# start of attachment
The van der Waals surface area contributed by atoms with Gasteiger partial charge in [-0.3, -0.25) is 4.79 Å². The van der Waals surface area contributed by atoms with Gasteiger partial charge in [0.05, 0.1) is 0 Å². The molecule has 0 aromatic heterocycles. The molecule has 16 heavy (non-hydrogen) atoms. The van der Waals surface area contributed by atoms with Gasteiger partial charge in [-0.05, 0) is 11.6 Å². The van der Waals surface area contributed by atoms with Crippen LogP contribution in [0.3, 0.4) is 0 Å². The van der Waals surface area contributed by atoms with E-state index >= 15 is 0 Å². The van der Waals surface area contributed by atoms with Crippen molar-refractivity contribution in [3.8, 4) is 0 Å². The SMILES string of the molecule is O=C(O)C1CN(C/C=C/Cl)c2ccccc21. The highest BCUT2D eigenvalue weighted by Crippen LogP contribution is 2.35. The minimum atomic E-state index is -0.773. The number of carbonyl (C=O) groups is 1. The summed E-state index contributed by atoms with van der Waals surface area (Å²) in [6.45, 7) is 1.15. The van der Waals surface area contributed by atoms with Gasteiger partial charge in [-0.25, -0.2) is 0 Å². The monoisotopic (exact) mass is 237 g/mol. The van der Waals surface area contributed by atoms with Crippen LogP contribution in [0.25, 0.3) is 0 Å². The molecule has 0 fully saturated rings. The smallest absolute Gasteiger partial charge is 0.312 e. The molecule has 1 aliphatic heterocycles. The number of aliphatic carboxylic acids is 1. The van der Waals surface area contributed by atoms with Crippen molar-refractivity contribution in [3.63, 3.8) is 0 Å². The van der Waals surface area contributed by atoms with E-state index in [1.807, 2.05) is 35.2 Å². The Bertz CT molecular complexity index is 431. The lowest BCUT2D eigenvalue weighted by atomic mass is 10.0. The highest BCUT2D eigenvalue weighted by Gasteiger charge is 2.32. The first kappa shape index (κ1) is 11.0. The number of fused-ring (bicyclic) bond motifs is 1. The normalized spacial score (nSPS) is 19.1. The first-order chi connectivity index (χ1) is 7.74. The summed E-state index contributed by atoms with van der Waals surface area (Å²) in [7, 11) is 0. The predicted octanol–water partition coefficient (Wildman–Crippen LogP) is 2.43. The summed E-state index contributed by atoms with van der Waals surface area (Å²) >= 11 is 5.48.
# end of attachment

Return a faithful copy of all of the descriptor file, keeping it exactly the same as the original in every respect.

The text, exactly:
The van der Waals surface area contributed by atoms with Gasteiger partial charge in [-0.3, -0.25) is 4.79 Å². The van der Waals surface area contributed by atoms with Gasteiger partial charge in [0.05, 0.1) is 0 Å². The molecule has 0 aromatic heterocycles. The molecule has 16 heavy (non-hydrogen) atoms. The van der Waals surface area contributed by atoms with Gasteiger partial charge in [-0.05, 0) is 11.6 Å². The van der Waals surface area contributed by atoms with Crippen LogP contribution in [0.3, 0.4) is 0 Å². The van der Waals surface area contributed by atoms with E-state index >= 15 is 0 Å². The van der Waals surface area contributed by atoms with Crippen molar-refractivity contribution in [3.8, 4) is 0 Å². The SMILES string of the molecule is O=C(O)C1CN(C/C=C/Cl)c2ccccc21. The highest BCUT2D eigenvalue weighted by Crippen LogP contribution is 2.35. The minimum atomic E-state index is -0.773. The number of carbonyl (C=O) groups is 1. The summed E-state index contributed by atoms with van der Waals surface area (Å²) in [6.45, 7) is 1.15. The van der Waals surface area contributed by atoms with Gasteiger partial charge in [-0.25, -0.2) is 0 Å². The monoisotopic (exact) mass is 237 g/mol. The van der Waals surface area contributed by atoms with Crippen LogP contribution in [0.25, 0.3) is 0 Å². The molecule has 0 fully saturated rings. The smallest absolute Gasteiger partial charge is 0.312 e. The molecule has 1 aliphatic heterocycles. The number of aliphatic carboxylic acids is 1. The van der Waals surface area contributed by atoms with Crippen molar-refractivity contribution in [3.63, 3.8) is 0 Å². The van der Waals surface area contributed by atoms with E-state index in [1.807, 2.05) is 35.2 Å². The Bertz CT molecular complexity index is 431. The lowest BCUT2D eigenvalue weighted by atomic mass is 10.0. The highest BCUT2D eigenvalue weighted by Gasteiger charge is 2.32. The first kappa shape index (κ1) is 11.0. The number of fused-ring (bicyclic) bond motifs is 1. The normalized spacial score (nSPS) is 19.1. The first-order chi connectivity index (χ1) is 7.74. The summed E-state index contributed by atoms with van der Waals surface area (Å²) in [7, 11) is 0. The predicted octanol–water partition coefficient (Wildman–Crippen LogP) is 2.43. The summed E-state index contributed by atoms with van der Waals surface area (Å²) >= 11 is 5.48.